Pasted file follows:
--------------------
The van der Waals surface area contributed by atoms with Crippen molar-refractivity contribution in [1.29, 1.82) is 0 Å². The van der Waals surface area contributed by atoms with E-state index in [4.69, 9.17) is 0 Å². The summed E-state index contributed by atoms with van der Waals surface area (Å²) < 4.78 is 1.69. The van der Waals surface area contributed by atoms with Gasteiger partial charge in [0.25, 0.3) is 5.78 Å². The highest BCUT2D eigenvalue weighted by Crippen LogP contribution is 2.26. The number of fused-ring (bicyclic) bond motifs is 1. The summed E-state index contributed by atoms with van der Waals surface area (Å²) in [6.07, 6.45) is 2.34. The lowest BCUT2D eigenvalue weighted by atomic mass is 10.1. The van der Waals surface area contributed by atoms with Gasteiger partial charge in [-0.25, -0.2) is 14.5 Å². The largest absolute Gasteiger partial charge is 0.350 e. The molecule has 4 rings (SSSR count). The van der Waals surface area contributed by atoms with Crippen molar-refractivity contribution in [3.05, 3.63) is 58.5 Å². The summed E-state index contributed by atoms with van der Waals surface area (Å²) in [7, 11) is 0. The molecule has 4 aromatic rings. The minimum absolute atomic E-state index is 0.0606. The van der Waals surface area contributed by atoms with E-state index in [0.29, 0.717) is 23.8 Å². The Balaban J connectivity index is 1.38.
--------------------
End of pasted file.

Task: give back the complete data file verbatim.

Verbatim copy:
The van der Waals surface area contributed by atoms with Crippen molar-refractivity contribution in [1.29, 1.82) is 0 Å². The van der Waals surface area contributed by atoms with E-state index in [4.69, 9.17) is 0 Å². The summed E-state index contributed by atoms with van der Waals surface area (Å²) < 4.78 is 1.69. The van der Waals surface area contributed by atoms with Gasteiger partial charge in [0.25, 0.3) is 5.78 Å². The highest BCUT2D eigenvalue weighted by Crippen LogP contribution is 2.26. The number of fused-ring (bicyclic) bond motifs is 1. The summed E-state index contributed by atoms with van der Waals surface area (Å²) in [6.07, 6.45) is 2.34. The lowest BCUT2D eigenvalue weighted by atomic mass is 10.1. The van der Waals surface area contributed by atoms with Gasteiger partial charge in [-0.25, -0.2) is 14.5 Å². The largest absolute Gasteiger partial charge is 0.350 e. The molecule has 4 rings (SSSR count). The van der Waals surface area contributed by atoms with Crippen molar-refractivity contribution in [3.05, 3.63) is 58.5 Å². The summed E-state index contributed by atoms with van der Waals surface area (Å²) in [7, 11) is 0. The molecule has 4 aromatic rings. The minimum absolute atomic E-state index is 0.0606. The van der Waals surface area contributed by atoms with E-state index in [0.29, 0.717) is 23.8 Å². The Balaban J connectivity index is 1.38.